The beginning of the Holiday Market is at the end of this week, the start to the Thanksgiving recess for schools. That is when housing shifts from the Autumn Market when both the inventory and demand slowly but surely drop at a very similar pace, to the Holiday Market when both the supply of homes available to purchase and buyer demand plunge. 

Today’s supply of available homes to purchase is at 1,793, the lowest level since tracking began in 2004. It is hard to imagine that the inventory will “plunge” from here, but it will most likely drop below 1,500 homes by year’s end. The fewest number of homes come on the market in the month of December, 63% fewer compared to the peak month of May (5-year average from 2015 through 2019, prior to the pandemic). The second fewest occurs in November, 46% fewer than May. Also, many unsuccessful sellers throw in the towel during the holidays and opt to wait until next year to try again. It is hard to believe, but 41% of the active inventory, 739 homes, have been on the market for more than a month. These are the sellers most apt to throw in the proverbial towel. 

During the holidays, many buyers who have written offer after offer for months to no avail will place their home searching efforts on hold so that they can enjoy the festivities of the season. Yet, there will still be plenty of buyers willing and able to participate in the housing market fueled by the promise of cashing in on today’s historically low interest rate environment. Unfortunately, with such a limited inventory, the number of potential escrows will drop. Demand, a measure of recent new escrow activity, will plunge to its lowest level of the year upon ringing in the New Year.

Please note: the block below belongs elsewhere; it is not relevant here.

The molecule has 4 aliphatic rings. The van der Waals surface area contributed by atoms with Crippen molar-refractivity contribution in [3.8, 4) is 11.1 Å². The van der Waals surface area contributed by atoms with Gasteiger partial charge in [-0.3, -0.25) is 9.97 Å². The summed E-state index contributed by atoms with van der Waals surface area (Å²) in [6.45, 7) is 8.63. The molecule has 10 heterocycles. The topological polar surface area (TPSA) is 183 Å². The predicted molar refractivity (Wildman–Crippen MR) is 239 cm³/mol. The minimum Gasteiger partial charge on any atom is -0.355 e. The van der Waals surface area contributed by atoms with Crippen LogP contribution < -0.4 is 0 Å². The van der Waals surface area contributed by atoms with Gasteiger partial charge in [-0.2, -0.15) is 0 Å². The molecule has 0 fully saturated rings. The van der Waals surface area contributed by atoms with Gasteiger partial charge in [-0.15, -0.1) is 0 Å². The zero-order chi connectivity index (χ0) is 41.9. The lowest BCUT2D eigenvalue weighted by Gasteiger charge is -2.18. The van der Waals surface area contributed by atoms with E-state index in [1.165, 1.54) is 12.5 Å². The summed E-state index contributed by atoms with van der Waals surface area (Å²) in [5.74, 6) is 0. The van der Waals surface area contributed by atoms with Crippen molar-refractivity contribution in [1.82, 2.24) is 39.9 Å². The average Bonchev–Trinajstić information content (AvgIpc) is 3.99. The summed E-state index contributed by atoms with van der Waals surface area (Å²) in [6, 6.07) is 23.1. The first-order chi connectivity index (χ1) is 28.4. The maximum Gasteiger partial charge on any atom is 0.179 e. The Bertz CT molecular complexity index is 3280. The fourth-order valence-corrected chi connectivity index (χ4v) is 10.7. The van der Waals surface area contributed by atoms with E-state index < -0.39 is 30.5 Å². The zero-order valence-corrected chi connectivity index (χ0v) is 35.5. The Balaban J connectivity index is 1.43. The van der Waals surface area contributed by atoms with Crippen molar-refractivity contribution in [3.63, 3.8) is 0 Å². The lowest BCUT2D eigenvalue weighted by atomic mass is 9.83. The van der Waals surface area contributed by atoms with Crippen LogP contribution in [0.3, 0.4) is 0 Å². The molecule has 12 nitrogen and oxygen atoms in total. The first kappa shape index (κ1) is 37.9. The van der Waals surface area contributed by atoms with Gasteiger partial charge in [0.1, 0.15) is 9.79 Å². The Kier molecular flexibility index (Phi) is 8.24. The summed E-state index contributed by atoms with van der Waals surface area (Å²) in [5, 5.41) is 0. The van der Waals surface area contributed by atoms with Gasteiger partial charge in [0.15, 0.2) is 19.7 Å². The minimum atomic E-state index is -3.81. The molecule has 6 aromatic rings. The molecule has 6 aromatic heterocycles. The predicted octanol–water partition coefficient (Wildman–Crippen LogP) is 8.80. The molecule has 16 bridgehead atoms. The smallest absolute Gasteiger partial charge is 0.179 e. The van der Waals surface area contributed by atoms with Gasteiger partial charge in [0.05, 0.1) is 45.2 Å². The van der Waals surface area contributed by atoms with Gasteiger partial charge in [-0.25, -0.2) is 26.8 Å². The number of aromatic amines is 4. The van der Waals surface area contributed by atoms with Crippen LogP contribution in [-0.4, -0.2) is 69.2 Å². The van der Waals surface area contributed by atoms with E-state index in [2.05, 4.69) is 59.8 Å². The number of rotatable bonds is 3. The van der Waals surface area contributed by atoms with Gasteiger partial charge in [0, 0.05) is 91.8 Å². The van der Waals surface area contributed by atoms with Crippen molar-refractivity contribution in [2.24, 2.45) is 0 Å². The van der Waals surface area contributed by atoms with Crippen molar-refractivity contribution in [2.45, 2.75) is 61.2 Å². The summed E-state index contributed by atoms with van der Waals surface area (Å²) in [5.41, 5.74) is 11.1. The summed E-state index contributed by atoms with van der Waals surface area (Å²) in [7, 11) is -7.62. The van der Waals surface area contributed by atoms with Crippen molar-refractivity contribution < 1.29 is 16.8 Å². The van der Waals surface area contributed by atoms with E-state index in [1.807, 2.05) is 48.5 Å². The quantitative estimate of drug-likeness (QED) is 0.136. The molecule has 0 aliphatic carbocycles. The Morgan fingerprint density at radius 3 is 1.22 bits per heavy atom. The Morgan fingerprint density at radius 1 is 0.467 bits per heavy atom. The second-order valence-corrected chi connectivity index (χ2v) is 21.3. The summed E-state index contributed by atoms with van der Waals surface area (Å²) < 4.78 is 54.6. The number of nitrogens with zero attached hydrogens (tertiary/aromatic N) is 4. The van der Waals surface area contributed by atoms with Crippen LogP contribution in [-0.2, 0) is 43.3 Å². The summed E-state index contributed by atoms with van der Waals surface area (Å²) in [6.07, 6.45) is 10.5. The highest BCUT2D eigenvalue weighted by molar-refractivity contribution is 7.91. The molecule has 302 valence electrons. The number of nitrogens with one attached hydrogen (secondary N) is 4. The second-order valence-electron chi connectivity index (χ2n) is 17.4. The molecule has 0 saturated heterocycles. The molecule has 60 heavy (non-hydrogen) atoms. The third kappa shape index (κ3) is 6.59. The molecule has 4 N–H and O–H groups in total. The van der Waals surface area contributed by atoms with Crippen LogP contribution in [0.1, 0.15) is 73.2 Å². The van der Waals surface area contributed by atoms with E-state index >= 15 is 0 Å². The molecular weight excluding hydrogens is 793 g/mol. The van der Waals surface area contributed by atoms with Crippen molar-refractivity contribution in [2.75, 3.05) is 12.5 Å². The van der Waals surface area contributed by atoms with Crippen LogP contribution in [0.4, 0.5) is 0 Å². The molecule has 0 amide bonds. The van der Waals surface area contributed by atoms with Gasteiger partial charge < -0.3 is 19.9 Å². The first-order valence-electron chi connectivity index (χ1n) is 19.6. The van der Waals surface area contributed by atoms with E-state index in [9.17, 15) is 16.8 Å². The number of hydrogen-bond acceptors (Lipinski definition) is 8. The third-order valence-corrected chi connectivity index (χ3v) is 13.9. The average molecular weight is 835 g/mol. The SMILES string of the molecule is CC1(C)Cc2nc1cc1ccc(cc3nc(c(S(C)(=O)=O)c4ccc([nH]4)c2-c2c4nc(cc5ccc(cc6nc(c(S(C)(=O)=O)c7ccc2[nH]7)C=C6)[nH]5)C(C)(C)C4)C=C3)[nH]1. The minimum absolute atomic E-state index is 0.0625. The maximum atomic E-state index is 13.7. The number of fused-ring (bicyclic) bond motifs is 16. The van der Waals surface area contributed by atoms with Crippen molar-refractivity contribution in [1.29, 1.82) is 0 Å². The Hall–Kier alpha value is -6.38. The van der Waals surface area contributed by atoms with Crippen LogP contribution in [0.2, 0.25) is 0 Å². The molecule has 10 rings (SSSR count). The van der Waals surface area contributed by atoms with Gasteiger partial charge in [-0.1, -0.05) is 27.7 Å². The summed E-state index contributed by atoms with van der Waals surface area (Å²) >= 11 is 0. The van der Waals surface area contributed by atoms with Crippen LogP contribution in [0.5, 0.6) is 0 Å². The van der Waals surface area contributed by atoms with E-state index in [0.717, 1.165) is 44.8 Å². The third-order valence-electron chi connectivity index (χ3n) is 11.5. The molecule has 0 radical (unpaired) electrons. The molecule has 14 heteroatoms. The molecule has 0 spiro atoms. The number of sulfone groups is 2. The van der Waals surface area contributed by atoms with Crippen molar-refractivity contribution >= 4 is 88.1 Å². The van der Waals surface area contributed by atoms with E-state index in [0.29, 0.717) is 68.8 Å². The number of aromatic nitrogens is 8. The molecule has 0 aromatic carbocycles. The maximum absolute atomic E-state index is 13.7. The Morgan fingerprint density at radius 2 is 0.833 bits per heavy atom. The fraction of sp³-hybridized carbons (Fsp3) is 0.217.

A drop in demand does not mean that there will not be a ton of showings, multiple offers, and homes selling for at or above their asking prices. It means that there will be fewer buyers in the marketplace who are competing against each other for far fewer available homes to purchase. There are disproportionately more buyers than there are homes to purchase. 

Today’s Insane Seller’s Market is not going anywhere. Rather, it is setting up an extremely hot market to start 2022. It will be an Insane Seller’s Market from January 1st on. Last year there were 2,522 homes available on January 1. Upon celebrating the coming New Year, there will be less than 1,500 homes, 41% fewer than the start to this year. Match a record low supply with overabundant demand juiced by low mortgage rates, and housing will remain hot through the spring of 2022.